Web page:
It is also fair to say that these three common metrics are also backwards looking, focussing only on the past  On today's high change projects they are not good indicators for the future. Running projects by relying on backwards-facing views is a little like driving your car using only the rear view mirror and fuel gauge. You can see what you have run over and how much longer we have to go before the fuel runs out. However, we need to look ahead and make adjustments (steer) in light of leading (forward-looking) metrics.

Agile metrics:

    • Features completed verses features remaining–good, simple, and self generating.
    • Customer satisfaction–good, simple, and relevant to true goal.
    • Cycle times–good, simple yet forward looking.

Agile Metrics Explored
Features completed verses features remaining is a vital metric. At the end of the day it is the business value generating features rather than lines of code or function points that add value to the customer. "Features completed" means accepted by the customer (or proxy customer) -- not just coded and unit tested–as features do not add any business value until they are really done. In fact, written but unsigned-off code represents inventory. Following the guidelines of lean manufacturing, inventory should be minimized as it signifies effort invested without a return.

Cumulative Flow Diagrams (CFDs) are great ways to show features completed verses features remaining (see Figure 1).  


Figure 1 - Sample Cumulative Flow Diagram

This chart shows the features completed verses the features remaining for a fictional project that is still in progress. The blue area represents all the planned features to be built. This number has risen from 400 to 420 in June and then to 450 in August as additional features were added to the project. The yellow area plots the work in progress, and the green area shows the total number of features completed. (CFDs are a little more complicated than burn-down charts but have the advantage of illustrating scope variances separately from productivity. A flat spot on an "Effort Remaining" burn-down chart could be the result of lower productivity or additional scope being added to the project.)

Using CFDs, the rate of progress is indicated by the gradient of the green features completed line. Cycle time (how long features take to be coded and accepted) can be determined by assessing the size of the yellow in progress area. Customer satisfaction can be captured via a "Green," "Yellow," or "Red" satisfaction ranking from the ambassador user at regular meetings. It is better to learn of a potential issue when it is still a vague uneasiness from the customer than after it manifests its self as a real problem. If "Green," "Yellow," and "Red" are too regimented, then a line drawn on a range from happy face to unhappy face, as recommended by Rob Thomsett in his book "Radical Project Management," can be an effective and more subjective measure. [3]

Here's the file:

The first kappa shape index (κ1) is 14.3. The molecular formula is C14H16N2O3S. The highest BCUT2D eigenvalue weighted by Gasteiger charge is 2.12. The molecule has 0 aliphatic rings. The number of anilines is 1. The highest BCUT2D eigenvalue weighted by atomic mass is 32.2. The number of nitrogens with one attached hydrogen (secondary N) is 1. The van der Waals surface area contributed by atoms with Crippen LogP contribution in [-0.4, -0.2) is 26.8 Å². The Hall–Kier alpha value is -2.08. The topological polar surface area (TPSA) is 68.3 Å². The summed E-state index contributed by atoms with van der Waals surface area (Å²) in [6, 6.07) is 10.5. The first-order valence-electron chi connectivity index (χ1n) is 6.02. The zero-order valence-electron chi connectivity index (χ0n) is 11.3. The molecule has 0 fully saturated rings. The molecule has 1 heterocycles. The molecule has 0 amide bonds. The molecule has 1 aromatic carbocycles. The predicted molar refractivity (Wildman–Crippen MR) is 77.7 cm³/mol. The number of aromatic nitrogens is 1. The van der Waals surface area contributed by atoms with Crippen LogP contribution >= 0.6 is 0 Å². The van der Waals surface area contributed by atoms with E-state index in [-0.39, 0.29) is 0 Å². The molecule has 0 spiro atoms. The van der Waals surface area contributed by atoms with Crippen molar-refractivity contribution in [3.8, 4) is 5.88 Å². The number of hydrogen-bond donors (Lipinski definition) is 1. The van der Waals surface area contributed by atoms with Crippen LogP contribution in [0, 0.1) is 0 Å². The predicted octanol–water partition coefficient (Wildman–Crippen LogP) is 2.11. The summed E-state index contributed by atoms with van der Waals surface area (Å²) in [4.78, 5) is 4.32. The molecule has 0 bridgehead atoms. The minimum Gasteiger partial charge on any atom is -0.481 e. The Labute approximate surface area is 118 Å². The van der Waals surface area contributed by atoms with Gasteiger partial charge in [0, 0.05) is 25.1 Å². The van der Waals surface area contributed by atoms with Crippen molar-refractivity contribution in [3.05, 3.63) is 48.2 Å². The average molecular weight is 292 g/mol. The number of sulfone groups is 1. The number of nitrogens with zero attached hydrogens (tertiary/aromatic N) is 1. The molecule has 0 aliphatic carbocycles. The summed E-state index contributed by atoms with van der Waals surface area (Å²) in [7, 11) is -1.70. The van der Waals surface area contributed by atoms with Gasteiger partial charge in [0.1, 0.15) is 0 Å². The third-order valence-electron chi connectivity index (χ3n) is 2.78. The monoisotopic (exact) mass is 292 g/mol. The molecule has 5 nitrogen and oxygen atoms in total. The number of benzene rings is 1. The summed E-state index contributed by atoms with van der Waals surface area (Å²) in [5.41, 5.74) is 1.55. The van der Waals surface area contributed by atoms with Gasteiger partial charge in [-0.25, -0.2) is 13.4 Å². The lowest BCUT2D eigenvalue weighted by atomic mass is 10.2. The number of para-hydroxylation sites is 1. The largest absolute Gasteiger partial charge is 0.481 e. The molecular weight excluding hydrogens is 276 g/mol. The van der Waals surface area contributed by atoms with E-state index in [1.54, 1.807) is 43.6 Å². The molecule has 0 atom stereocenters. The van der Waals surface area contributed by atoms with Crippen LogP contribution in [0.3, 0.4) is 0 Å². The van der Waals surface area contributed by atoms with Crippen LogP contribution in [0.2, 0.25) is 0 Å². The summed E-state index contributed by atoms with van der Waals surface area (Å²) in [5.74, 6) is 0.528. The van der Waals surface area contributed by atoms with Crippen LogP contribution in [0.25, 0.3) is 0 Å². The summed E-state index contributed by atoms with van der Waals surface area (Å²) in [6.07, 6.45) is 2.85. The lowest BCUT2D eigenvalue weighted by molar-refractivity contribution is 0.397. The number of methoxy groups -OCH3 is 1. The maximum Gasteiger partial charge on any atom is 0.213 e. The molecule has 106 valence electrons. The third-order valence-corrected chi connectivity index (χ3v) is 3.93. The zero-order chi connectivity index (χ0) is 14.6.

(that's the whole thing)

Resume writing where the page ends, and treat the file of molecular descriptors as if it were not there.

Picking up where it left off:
We need to be aware of how intrusive this canvassing for satisfaction is and how the individuals on the project react to being requested for satisfaction ratings. If you keep pestering a happy person to tell you how satisfied they are, then pretty soon the pestering will reduce satisfaction. This assessment needs to be frequent, but not intrusive, and adjusted to fit the customers work style.

Cycle times are imperfect, but important forward-looking metrics. The amount of work in progress, number of bugs not fixed, and time from new feature identification to implementation all allow assessment and steering to be made on the project. While these queue sizes do not allow for precise forecasts of completion dates, they do allow provide the best insights available for tracking and planning.

Mary Poppendieck lists "Cycle Time," "Customers Satisfaction," and "Conformance to the Business Case" as the key lean metrics. [4] We can see that these are very similar to the Agile metrics and comply with Reinertsen's recommendations of being simple, relevant, and leading. Unfortunately many of the metrics used on software development projects are neither simple, nor relevant, nor leading and because of the Hawthorne Effect they contribute towards counter productive behaviors.

[1] Mayo, E. (1933) The human problems of an industrial civilization (New York: MacMillan) ch. 3.
[2] Reinertsen D, (1997) Managing the Design Factory, Free Press
[3] Rob Thomsett, (2002), Radical Project Management, Prentice Hall
[4] Poppendieck M., T. (2003) Lean Software Development: An Agile Toolkit, Addison-Wesley

About the AuthorMike Griffiths is a project manager and trainer for Quadrus Development Inc, a consulting company based in Calgary, Alberta. Mike was involved in the creation of DSDM in 1994 and has been using agile methods (Scum, FDD, XP, DSDM) for the last 12 years. He serves on the board of the Agile Alliance and the Agile Project Leadership Network (APLN). He maintains a leadership and agile project management blog at